New large-scale DNA sequencing and array technologies now provide a promising way to study the molecular mechanisms of cancer by generating enormous information measuring aberrations in cancer genome. The genomic information can potentially guide drug design on targeted molecules, and improve clinical decisions in cancer treatment. One of the main obstacles to further progress is to elucidate multiple complex molecular indicators of cancers from the enormous genomic data. This proposal tackles the problem with network-based machine-learning theoretical frameworks and methods that can model the underlying biological mechanisms for an integrative study of cancer genomic information and relevant biomedical knowledge. As a proof of concept, the developed methods will be applied to study chemoresistance in ovarian cancer treatment.

This proposal aims at creating a general computation-driven approach for guiding cancer genomics research and improving genomics-based clinical decisions in cancer treatment. The research activities described in the proposal will deliver a collection of effective and efficient computational tools to utilize heterogeneous genomic data combined with biomedical knowledge for clinical practices. The study of the ovarian cancer data will help reveal the crucial pathways driving chemoresistance, and provide useful prediction tools and drug targets for ovarian cancer treatment. This proposal will also integrate the latest research development in computational cancer genomics into new courses in several training programs to prepare students for their future professions to meet the need of workforce in the growing biomedical and health informatics industry in the upper midwest region. The education plan will also have a focus on recruiting students in minority and under-represented groups in computer science and information technology.

To achieve the goals, the components of the research plan are 1) to formulate graph kernels and subgraph mining algorithms that can integrate various types of cancer genome aberrations to improve cancer outcome predictions and to discover cancer-causative genome aberration patterns; 2) to formulate semi-supervised matrix factorization methods with Laplacian constraints for predicting novel cancer phenotype and gene associations for identifying potential drug targets, utilizing known relations in phenotype, gene and their association networks; 3) to study the chemoresistance in ovarian cancer treatment to reveal the crucial pathways driving the resistance, and develop useful prediction tools and drug targets for ovarian cancer treatment; 4) to release the developed methods in both software packages and webtools for public use in academia. The two major components of the education plan are: 1) to offer a two-week course, titled Cure Cancer with Computers, in the summer academy of the BioSMART program for Minnesota high school students, and 2) to create a new course Computational Genomics in Biomedical Informatics to support two graduate programs for training students in biomedical/health informatics with knowledge in genomics and computer science.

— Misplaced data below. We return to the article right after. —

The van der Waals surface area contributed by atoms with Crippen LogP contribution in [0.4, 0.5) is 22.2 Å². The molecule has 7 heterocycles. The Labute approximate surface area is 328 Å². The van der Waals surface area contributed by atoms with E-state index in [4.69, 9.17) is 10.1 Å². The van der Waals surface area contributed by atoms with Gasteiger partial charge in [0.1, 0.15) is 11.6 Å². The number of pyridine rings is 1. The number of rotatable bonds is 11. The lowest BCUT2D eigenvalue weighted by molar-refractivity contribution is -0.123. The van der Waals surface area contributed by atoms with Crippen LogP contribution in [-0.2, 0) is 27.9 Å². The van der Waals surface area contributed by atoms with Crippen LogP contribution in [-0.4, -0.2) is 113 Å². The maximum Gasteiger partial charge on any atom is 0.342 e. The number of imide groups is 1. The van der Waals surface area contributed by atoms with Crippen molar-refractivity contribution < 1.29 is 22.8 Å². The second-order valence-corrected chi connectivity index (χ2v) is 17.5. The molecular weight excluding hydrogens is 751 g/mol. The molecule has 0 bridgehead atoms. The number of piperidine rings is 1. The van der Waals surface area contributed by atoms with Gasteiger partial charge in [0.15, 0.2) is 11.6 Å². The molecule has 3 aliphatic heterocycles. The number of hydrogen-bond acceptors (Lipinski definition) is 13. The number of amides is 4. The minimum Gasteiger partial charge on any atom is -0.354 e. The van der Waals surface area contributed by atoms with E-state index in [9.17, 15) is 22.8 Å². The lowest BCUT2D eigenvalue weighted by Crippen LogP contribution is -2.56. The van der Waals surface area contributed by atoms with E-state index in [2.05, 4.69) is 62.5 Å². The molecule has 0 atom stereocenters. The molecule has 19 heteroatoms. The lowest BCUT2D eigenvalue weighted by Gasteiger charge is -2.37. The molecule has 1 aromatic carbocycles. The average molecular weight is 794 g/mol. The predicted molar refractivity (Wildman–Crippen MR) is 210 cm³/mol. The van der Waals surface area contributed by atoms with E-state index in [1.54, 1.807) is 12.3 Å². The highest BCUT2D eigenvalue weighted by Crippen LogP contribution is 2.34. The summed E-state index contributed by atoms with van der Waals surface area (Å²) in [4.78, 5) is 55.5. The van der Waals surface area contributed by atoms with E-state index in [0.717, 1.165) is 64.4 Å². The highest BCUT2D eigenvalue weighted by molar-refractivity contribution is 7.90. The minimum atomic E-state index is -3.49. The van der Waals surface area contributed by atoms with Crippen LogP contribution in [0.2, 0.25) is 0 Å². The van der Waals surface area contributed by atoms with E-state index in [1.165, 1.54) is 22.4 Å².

National Science Foundation (NSF)
Division of Information and Intelligent Systems (IIS)
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Sylvia J. Spengler
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University of Minnesota Twin Cities
United States
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